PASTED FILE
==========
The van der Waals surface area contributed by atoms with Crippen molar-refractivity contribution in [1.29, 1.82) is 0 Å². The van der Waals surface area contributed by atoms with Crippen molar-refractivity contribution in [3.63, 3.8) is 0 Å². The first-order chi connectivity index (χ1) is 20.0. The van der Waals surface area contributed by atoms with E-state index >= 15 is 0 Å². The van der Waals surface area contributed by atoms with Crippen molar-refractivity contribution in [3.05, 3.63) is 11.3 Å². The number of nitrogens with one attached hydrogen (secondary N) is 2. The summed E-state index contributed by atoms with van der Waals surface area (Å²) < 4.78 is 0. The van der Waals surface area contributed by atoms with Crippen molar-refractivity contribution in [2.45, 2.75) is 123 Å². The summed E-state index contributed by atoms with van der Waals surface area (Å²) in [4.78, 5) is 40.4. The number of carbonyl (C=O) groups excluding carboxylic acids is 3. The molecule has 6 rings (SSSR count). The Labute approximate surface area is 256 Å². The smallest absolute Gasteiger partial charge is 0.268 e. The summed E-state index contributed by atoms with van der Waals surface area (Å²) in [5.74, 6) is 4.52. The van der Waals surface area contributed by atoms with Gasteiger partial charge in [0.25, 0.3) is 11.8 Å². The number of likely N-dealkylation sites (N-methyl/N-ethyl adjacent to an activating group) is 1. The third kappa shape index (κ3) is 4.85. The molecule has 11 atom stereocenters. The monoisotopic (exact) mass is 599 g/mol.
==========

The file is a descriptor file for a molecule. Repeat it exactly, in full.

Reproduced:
The van der Waals surface area contributed by atoms with Crippen molar-refractivity contribution in [1.29, 1.82) is 0 Å². The van der Waals surface area contributed by atoms with Crippen molar-refractivity contribution in [3.63, 3.8) is 0 Å². The first-order chi connectivity index (χ1) is 20.0. The van der Waals surface area contributed by atoms with E-state index >= 15 is 0 Å². The van der Waals surface area contributed by atoms with Crippen molar-refractivity contribution in [3.05, 3.63) is 11.3 Å². The number of nitrogens with one attached hydrogen (secondary N) is 2. The summed E-state index contributed by atoms with van der Waals surface area (Å²) < 4.78 is 0. The van der Waals surface area contributed by atoms with Crippen molar-refractivity contribution in [2.45, 2.75) is 123 Å². The summed E-state index contributed by atoms with van der Waals surface area (Å²) in [4.78, 5) is 40.4. The number of carbonyl (C=O) groups excluding carboxylic acids is 3. The molecule has 6 rings (SSSR count). The Labute approximate surface area is 256 Å². The smallest absolute Gasteiger partial charge is 0.268 e. The summed E-state index contributed by atoms with van der Waals surface area (Å²) in [5.74, 6) is 4.52. The van der Waals surface area contributed by atoms with Gasteiger partial charge in [0.25, 0.3) is 11.8 Å². The number of likely N-dealkylation sites (N-methyl/N-ethyl adjacent to an activating group) is 1. The third kappa shape index (κ3) is 4.85. The molecule has 11 atom stereocenters. The monoisotopic (exact) mass is 599 g/mol.